Battery-powered vs. gasoline lawnmowers

Homeowners who bought a lawnmower used to be faced with a choice of a product that ran on electricity but on cord or one on gas; then battery-operated models were added and made the decision a lot easier. In fact, these cordless electric models should soon make wired lawnmowers obsolete: they eliminate the danger and inconvenience of dragging a cable while retaining the benefits of electric drive. So the real debate now is between owning a machine that runs on a rechargeable battery or one that runs on an internal combustion engine.

Advantages and disadvantages of gas mowers


Compared to battery powered lawnmowers, gas powered models have several disadvantages. Among other objections:

  • Are Dirty: Aside from the emissions, you have to use gasoline and engine oil to power and lubricate them, liquids that you can easily spill on your body as well as on your land
  • Are loud
  • Needs to be voted on often
  • Can be difficult to start and requires you to pull on a pull cord (electric mowers start with a simple switch)


If “green” landscaping is important to you, then the charge of dirt alone is likely enough to reject gas mowers (although the cleanest mower is still the old cylinder mower). Still, they have certain advantages. For example:

  • Better for mowing large lawns (but a ride-on mower should be used for really large lawns) due to its greater power
  • Better to cut through tall grass or hard grass, such as B. tall fescue grass (for the same reason)
  • There are a number of prices: Low-end models offer an alternative that is cheaper than any cordless mower (making them a good purchase for people who don’t care about all the “bells and whistles” and just want to spend their money) as little as possible for a mower)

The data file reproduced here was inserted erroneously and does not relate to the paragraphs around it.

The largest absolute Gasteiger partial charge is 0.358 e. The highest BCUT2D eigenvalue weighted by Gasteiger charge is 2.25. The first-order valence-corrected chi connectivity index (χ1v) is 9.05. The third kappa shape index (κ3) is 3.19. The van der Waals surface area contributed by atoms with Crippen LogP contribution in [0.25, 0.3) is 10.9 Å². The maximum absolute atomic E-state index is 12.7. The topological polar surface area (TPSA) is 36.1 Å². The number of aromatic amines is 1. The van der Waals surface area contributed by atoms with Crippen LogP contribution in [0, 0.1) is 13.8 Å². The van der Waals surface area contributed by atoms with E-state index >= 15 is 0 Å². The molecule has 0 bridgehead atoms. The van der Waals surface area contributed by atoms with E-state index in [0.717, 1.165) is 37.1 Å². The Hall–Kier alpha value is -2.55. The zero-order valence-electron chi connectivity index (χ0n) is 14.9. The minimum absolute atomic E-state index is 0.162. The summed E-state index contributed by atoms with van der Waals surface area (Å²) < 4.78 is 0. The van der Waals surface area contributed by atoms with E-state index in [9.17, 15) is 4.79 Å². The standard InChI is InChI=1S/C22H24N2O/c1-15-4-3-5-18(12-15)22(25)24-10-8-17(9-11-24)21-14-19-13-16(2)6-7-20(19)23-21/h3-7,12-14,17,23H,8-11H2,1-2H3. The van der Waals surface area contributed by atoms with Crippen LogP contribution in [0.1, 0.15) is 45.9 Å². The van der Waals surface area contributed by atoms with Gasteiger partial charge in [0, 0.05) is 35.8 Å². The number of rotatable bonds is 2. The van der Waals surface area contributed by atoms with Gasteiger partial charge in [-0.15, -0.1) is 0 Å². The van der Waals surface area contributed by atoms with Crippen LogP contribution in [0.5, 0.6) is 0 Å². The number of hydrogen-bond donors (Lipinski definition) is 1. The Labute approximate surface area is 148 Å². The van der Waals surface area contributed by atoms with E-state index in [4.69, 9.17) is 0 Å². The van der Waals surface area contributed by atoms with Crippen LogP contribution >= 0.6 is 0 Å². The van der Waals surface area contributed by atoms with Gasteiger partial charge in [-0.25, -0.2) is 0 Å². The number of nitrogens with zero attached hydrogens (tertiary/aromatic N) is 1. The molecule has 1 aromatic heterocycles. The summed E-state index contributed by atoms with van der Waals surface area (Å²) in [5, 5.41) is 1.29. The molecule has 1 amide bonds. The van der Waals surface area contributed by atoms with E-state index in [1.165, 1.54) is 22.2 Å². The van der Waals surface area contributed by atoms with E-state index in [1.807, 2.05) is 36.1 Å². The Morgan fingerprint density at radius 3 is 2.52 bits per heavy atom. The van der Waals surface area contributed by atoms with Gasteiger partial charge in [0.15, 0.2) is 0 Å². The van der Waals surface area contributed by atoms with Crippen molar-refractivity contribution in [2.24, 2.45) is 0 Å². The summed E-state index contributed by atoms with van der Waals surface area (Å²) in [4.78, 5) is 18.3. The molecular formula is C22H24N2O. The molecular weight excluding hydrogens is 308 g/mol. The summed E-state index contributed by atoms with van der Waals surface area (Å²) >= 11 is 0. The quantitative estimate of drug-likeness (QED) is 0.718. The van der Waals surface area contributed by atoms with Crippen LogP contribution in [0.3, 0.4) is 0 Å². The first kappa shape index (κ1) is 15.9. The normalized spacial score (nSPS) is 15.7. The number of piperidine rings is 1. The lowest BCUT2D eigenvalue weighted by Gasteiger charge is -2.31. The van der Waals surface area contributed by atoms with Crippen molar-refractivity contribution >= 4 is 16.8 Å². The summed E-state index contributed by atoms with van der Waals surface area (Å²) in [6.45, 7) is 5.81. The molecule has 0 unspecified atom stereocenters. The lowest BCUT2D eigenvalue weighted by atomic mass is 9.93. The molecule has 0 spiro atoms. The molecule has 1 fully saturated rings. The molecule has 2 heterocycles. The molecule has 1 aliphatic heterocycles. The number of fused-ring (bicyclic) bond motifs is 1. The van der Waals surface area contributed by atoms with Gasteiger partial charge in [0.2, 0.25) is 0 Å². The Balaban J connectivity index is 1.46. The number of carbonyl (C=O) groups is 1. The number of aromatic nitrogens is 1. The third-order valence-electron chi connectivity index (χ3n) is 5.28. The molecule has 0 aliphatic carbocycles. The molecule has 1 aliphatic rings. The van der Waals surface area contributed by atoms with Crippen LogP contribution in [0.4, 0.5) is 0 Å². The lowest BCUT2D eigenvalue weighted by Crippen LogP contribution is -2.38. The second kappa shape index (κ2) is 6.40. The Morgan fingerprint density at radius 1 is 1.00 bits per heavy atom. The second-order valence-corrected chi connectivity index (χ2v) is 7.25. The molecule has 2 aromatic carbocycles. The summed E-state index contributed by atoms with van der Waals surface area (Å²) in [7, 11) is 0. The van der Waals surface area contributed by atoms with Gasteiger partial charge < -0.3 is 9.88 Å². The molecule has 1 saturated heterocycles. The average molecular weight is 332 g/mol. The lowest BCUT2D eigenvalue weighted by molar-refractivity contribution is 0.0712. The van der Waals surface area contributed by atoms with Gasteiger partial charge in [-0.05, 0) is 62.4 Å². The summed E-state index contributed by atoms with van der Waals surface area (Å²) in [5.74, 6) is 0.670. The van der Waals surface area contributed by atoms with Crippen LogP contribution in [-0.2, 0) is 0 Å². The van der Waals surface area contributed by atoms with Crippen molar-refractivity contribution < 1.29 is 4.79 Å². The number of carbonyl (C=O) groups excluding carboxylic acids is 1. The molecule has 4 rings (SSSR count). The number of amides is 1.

• Better for large lawns

  • Better for tall grass

  • Come in a range of prices

  • Messy to use

  • High maintenance

  • Heavy

  • Environmentally friendly

Cordless lawn mower

When wired electric mowers came onto the market years ago, they were considered the answer to the many objections to gas-powered lawn mowers. The problem was you had to deal with a cable; This problem is eliminated with battery-powered mowers, which give you the same cordless mobility as gasoline models. When people talk about electric mowers these days as an alternative to gas mowers, people are increasingly talking about battery-powered models rather than wired models.


The good points of gas mowers are still valid. The disadvantages of battery-operated units also include:

  • There is a risk of electric shock if you use it to mow wet grass.
  • You have to struggle with charging the battery, which can disrupt your workflow.


However, both of these objections are easy to answer. There are a number of reasons why you shouldn’t mow your lawn when the grass is wet, regardless of the type of mower you are using (including safety concerns like the possibility of your body slipping and exposing your body to a rotating mower blade). And the problem with charging is solved by remembering this one simple tip: make sure you buy two batteries so one can charge while the other is powering your device. The resulting time savings are worth the extra cost.

Gas appliances still work better when more than 1/3 of an acre need to be mowed and mowing tall grass is too draining on the battery. But if you own an average-sized lawn, mow faithfully (never get the grass too far in front of you), and have enough wiggle room in your landscaping budget that you’re not limited to the cheapest mowers, battery-powered devices are the way to go . Unless you get the thrill of the roar of an internal combustion engine, there is no longer any reason to put up with the filth and inconvenience of gasoline mowers.

  • Easy

  • Wireless

  • Smaller than most mowers, so easy to store

  • Environmentally friendly

  • Relatively low maintenance

  • Remember to charge the batteries

  • Narrow cut swath

  • Grass catcher fills up quickly

  • Risk of electric shock